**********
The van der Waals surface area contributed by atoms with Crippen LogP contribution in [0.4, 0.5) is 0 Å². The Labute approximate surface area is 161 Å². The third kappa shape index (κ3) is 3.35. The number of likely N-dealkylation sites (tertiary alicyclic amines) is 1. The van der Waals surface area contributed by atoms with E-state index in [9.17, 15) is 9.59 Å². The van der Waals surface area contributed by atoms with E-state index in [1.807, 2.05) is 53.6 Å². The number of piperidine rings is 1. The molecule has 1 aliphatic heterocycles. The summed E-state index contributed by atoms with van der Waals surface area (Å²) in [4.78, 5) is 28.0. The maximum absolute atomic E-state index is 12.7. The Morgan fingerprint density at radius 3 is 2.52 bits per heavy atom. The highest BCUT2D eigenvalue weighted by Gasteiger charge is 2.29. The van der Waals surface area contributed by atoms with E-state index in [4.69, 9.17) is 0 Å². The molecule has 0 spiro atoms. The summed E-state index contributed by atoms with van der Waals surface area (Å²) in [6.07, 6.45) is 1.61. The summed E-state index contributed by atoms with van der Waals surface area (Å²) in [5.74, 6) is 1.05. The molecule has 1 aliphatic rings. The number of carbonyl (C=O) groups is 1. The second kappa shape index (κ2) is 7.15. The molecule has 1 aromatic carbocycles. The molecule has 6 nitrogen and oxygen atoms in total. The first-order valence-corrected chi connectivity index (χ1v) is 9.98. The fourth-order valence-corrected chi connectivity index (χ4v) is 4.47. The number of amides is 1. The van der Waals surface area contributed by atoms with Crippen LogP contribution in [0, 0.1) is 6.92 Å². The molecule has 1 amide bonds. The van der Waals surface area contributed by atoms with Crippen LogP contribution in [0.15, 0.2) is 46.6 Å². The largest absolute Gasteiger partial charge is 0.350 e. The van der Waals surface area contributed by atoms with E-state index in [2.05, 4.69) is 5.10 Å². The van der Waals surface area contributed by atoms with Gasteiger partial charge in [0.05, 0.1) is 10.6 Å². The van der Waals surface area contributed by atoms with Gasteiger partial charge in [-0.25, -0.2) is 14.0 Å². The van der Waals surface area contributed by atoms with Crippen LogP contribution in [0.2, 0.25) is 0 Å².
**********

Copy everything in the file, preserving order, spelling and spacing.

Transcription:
The van der Waals surface area contributed by atoms with Crippen LogP contribution in [0.4, 0.5) is 0 Å². The Labute approximate surface area is 161 Å². The third kappa shape index (κ3) is 3.35. The number of likely N-dealkylation sites (tertiary alicyclic amines) is 1. The van der Waals surface area contributed by atoms with E-state index in [9.17, 15) is 9.59 Å². The van der Waals surface area contributed by atoms with E-state index in [1.807, 2.05) is 53.6 Å². The number of piperidine rings is 1. The molecule has 1 aliphatic heterocycles. The summed E-state index contributed by atoms with van der Waals surface area (Å²) in [4.78, 5) is 28.0. The maximum absolute atomic E-state index is 12.7. The Morgan fingerprint density at radius 3 is 2.52 bits per heavy atom. The highest BCUT2D eigenvalue weighted by Gasteiger charge is 2.29. The van der Waals surface area contributed by atoms with E-state index in [4.69, 9.17) is 0 Å². The molecule has 0 spiro atoms. The summed E-state index contributed by atoms with van der Waals surface area (Å²) in [6.07, 6.45) is 1.61. The summed E-state index contributed by atoms with van der Waals surface area (Å²) in [5.74, 6) is 1.05. The molecule has 1 aliphatic rings. The number of carbonyl (C=O) groups is 1. The second kappa shape index (κ2) is 7.15. The molecule has 1 aromatic carbocycles. The molecule has 6 nitrogen and oxygen atoms in total. The first-order valence-corrected chi connectivity index (χ1v) is 9.98. The fourth-order valence-corrected chi connectivity index (χ4v) is 4.47. The number of amides is 1. The van der Waals surface area contributed by atoms with Crippen LogP contribution in [0, 0.1) is 6.92 Å². The molecule has 1 amide bonds. The van der Waals surface area contributed by atoms with Crippen LogP contribution in [0.15, 0.2) is 46.6 Å². The largest absolute Gasteiger partial charge is 0.350 e. The van der Waals surface area contributed by atoms with E-state index in [2.05, 4.69) is 5.10 Å². The van der Waals surface area contributed by atoms with Gasteiger partial charge in [0.05, 0.1) is 10.6 Å². The van der Waals surface area contributed by atoms with Gasteiger partial charge in [-0.25, -0.2) is 14.0 Å². The van der Waals surface area contributed by atoms with Crippen LogP contribution in [0.2, 0.25) is 0 Å².